Updated: Sep 30
The generational handover of the nonprofit sector — one organisation at a time — is well underway. Take a look around any conference and you’ll see it! An important but dangerously unnoticed difference between baby boomers and the Next generation is that they are strikingly different in “what they don’t know they don’t know.”
In a nutshell: baby boomers came from activist backgrounds (“I’m a child care activist”) and their organisations grew out of movements. They not only didn’t know how to manage, they first had to discover the concept and then why they should learn about it (“HR: what’s that?”).
In contrast, today’s younger managers are completely familiar with management. They know management.
But what don’t younger leaders know? They don’t how to build movements, to get 100 people to a rally, to make staff or an audience feel called to a cause greater than themselves. They don’t know they don’t know how to build movements, or why they should.
In a speech, Buck Parker of Earthjustice hit the nail on the head (paraphrased): We protect the earth by bringing lawsuits to make government enforce existing laws. But what we didn’t realize is that all these years we have been standing on the shoulders of the environmental movement.
He continued: And that movement is declining. We can’t do our work anymore without working to build that movement. It probably means our metrics will go down because some of our resources will be going to build that movement rather than to win our own cases. But we need that movement the way a tree needs soil. We can’t just benefit from the environmental movement, we have to be a part of it and we have to feed it.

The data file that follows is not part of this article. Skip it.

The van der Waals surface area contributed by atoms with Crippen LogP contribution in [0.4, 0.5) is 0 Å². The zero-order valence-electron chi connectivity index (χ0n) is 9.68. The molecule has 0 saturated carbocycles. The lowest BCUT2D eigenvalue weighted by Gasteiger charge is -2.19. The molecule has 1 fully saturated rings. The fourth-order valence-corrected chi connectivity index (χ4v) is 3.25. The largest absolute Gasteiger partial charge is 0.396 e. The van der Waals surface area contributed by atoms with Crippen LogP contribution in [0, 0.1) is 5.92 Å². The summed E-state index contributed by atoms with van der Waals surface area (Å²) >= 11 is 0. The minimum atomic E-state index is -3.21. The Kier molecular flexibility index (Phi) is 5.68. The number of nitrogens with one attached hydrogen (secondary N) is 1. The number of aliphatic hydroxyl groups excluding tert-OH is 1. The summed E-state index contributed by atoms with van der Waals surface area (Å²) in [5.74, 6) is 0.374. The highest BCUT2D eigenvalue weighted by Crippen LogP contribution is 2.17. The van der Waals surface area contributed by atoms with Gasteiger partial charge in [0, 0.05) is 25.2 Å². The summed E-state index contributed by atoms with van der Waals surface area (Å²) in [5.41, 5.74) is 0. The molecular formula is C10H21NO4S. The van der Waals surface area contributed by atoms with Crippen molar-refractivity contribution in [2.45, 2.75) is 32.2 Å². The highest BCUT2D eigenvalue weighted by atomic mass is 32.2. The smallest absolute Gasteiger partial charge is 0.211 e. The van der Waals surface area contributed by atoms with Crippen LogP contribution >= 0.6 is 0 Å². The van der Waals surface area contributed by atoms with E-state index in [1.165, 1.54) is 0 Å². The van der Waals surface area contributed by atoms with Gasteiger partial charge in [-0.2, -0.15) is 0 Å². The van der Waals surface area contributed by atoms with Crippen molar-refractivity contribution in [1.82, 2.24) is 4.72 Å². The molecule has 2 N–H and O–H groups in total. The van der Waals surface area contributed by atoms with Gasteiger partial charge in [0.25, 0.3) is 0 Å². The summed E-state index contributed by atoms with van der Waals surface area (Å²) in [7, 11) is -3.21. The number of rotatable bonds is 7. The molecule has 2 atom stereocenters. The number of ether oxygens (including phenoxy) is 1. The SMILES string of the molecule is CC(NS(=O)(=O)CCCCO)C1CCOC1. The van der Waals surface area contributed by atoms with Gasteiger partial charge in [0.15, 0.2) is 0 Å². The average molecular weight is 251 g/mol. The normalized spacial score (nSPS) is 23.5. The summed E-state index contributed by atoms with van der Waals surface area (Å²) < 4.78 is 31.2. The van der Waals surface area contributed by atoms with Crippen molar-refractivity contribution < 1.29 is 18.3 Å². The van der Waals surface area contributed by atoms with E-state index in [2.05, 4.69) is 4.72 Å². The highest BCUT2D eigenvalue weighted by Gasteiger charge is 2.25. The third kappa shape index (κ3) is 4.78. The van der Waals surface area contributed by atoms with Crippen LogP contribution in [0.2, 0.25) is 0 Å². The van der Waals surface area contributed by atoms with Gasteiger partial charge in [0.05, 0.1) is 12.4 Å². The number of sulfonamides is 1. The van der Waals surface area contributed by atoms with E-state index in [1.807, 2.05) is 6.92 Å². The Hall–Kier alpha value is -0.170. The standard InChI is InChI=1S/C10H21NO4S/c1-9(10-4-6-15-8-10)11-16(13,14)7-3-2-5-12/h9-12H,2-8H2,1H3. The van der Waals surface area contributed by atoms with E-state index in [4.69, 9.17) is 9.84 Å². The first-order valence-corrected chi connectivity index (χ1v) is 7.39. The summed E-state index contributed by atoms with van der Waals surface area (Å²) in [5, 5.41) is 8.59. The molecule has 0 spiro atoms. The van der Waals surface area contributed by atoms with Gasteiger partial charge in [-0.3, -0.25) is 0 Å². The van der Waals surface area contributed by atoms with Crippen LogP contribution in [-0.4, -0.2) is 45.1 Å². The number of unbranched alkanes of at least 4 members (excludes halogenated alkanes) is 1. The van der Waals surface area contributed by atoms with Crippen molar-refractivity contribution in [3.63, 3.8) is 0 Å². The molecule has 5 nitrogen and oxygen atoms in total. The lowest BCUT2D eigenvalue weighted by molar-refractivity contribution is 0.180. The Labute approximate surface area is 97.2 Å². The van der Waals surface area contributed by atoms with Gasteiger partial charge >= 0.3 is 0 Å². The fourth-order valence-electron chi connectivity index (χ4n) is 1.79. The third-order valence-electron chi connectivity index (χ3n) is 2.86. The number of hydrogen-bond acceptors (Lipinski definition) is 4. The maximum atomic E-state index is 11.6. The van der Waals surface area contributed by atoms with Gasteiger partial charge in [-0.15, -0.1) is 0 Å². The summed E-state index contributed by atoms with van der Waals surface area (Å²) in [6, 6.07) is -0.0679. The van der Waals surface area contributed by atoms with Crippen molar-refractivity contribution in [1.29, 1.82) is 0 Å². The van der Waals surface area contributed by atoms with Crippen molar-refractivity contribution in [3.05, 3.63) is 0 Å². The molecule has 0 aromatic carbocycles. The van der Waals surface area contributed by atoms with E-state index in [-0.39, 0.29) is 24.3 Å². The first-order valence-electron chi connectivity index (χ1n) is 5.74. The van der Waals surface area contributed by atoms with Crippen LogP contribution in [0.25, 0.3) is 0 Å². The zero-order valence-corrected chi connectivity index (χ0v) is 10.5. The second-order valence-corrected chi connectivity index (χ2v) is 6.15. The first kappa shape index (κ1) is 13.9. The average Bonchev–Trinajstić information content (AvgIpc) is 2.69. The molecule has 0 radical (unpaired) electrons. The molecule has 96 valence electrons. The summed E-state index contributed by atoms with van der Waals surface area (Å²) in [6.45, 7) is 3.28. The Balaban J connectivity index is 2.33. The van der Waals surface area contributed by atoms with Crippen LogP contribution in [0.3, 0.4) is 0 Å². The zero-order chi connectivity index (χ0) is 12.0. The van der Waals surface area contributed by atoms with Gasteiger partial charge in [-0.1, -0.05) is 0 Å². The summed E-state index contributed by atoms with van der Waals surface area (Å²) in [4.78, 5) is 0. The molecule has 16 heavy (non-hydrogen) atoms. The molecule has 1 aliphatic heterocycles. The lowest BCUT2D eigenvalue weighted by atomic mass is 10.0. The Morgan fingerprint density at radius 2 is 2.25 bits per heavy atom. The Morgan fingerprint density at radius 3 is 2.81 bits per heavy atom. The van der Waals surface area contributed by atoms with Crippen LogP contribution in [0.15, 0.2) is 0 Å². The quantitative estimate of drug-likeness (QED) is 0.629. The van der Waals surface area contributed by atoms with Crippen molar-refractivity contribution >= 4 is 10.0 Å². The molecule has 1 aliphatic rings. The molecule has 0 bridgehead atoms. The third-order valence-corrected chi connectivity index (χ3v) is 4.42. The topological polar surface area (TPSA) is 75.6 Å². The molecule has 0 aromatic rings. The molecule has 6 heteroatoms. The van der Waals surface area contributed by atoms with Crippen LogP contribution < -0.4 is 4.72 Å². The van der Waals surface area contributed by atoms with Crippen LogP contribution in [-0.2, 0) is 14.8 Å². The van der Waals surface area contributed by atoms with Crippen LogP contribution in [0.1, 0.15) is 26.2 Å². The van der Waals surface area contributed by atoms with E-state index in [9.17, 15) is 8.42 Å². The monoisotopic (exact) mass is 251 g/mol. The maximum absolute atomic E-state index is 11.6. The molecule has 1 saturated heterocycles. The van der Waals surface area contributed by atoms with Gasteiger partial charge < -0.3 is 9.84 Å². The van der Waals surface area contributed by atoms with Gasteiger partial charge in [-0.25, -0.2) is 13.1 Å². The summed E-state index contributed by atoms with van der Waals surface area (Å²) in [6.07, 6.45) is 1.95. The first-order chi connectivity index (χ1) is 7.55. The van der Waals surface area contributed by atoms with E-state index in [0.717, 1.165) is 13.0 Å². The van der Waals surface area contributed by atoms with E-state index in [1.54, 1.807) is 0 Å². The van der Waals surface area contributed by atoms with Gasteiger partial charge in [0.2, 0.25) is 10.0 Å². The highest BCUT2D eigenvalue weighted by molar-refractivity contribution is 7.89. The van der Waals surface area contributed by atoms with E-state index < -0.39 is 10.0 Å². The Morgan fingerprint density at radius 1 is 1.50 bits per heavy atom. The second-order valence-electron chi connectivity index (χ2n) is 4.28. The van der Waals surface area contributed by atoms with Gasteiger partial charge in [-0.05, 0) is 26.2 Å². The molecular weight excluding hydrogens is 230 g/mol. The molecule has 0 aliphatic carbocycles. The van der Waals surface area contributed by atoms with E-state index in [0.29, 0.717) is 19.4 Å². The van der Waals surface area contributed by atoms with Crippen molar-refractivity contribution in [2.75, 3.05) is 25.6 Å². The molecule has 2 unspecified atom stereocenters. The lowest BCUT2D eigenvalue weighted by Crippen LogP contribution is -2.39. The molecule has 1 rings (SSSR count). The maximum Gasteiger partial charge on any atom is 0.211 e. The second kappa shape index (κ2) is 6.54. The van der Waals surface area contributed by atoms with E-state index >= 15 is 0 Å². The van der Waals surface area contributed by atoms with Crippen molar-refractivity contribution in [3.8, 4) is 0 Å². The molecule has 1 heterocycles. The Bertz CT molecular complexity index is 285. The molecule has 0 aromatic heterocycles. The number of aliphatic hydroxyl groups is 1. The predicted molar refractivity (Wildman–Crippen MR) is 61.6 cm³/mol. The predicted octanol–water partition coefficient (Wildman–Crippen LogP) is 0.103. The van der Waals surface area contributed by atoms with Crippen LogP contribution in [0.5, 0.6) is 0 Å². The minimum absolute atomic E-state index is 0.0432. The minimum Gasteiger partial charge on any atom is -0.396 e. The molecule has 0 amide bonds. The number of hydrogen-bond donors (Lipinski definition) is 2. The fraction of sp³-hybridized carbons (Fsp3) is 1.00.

All our organisations stand on the shoulders of movements. If your organisation helps children with disabilities, you are standing on the shoulders of this movement. If your organisation does health education, you are standing on the shoulders of the patients’ care movement. If your organisation provides Christian education to children, you are standing on the shoulders of the Christian education parental choice movement.
Different assistance is needed for the next generation. Foundations and the capacity-building sector have tooled up for the management needs of baby boomers by fielding programs on HR, on accounting, on strategic planning. But they are typically failing to see the movement-building leadership needs of the next generation. Some leadership programs are addressing this, but too often they focus on management skills (again) and personal attributes (again).
So ask yourself: what movements provide the soil and nutrients for our organisation? What are we doing to build and strengthen those movements?
Adapted from a Blue Avocado article by Jan Masaoka